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Of political intentions and trivial conventions : Erika Pluhar's Die Wahl (2003) and Marlene Streeruwitz's Jessica, 30. (2004)

Research output: Contribution to Journal/MagazineJournal articlepeer-review

<mark>Journal publication date</mark>01/2011
<mark>Journal</mark>German Life and Letters
Issue number1
Number of pages12
Pages (from-to)133-144
Publication StatusPublished
<mark>Original language</mark>English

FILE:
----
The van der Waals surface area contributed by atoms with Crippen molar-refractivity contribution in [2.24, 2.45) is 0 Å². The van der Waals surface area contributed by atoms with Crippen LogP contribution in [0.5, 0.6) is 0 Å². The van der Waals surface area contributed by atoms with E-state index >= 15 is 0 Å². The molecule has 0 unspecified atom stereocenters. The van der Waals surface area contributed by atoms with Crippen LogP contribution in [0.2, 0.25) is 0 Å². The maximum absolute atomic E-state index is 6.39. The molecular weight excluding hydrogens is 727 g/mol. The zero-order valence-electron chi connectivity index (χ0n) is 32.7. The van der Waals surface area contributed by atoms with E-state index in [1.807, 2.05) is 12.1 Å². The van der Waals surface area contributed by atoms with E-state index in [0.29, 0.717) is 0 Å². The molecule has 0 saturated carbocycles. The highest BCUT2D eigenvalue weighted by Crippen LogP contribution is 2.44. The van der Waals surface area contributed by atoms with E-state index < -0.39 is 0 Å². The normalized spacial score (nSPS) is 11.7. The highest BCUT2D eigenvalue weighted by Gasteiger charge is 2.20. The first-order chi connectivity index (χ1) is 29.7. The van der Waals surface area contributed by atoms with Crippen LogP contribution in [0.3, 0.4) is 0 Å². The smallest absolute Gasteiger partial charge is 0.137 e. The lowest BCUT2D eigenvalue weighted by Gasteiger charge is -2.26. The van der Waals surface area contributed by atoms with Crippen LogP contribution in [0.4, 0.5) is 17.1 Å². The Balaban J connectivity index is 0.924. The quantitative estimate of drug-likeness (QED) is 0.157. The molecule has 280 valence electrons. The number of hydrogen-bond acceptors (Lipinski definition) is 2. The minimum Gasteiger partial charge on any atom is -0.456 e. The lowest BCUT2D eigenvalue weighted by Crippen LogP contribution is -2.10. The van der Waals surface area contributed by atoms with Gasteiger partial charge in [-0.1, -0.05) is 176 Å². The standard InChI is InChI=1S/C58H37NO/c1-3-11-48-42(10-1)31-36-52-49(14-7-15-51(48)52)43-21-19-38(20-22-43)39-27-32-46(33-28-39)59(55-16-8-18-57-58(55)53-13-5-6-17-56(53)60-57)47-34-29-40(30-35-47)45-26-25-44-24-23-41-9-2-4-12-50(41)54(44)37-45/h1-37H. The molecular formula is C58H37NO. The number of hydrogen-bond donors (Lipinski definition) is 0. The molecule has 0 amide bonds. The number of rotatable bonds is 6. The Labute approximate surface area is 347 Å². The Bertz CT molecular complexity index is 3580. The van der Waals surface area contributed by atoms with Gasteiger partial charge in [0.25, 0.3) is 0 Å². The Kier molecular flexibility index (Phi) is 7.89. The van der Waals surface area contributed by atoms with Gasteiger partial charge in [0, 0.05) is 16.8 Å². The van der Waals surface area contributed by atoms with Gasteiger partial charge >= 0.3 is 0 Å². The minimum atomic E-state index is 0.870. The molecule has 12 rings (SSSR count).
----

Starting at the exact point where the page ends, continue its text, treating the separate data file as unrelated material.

This essay examines common ground between two recent novels: Die Wahl (2003) by Erika Pluhar and Jessica, 30. (2004) by Marlene Streeruwitz.Both writers’ women protagonists have lovers who are politicians, and both texts engage with Austrian politics, set as they are against the backdrop of the growing acceptability of populist, right-wing politics in contemporary Austria. These modern ‘Entwicklungsromane’ show the development of a sense of resolve in their respective protagonists. Where Pluhar's novel makes playful reference to trivial literature conventions at a diegetic level only, Streeruwitz uses and manipulates the format of a popular literary form – the woman's novel, or ‘chick-lit’ novel – to assist her in interrogating political events in Austria at the time of the novel's setting. Despite their outward appearance as trivial romance stories, both novels have strong political agendas.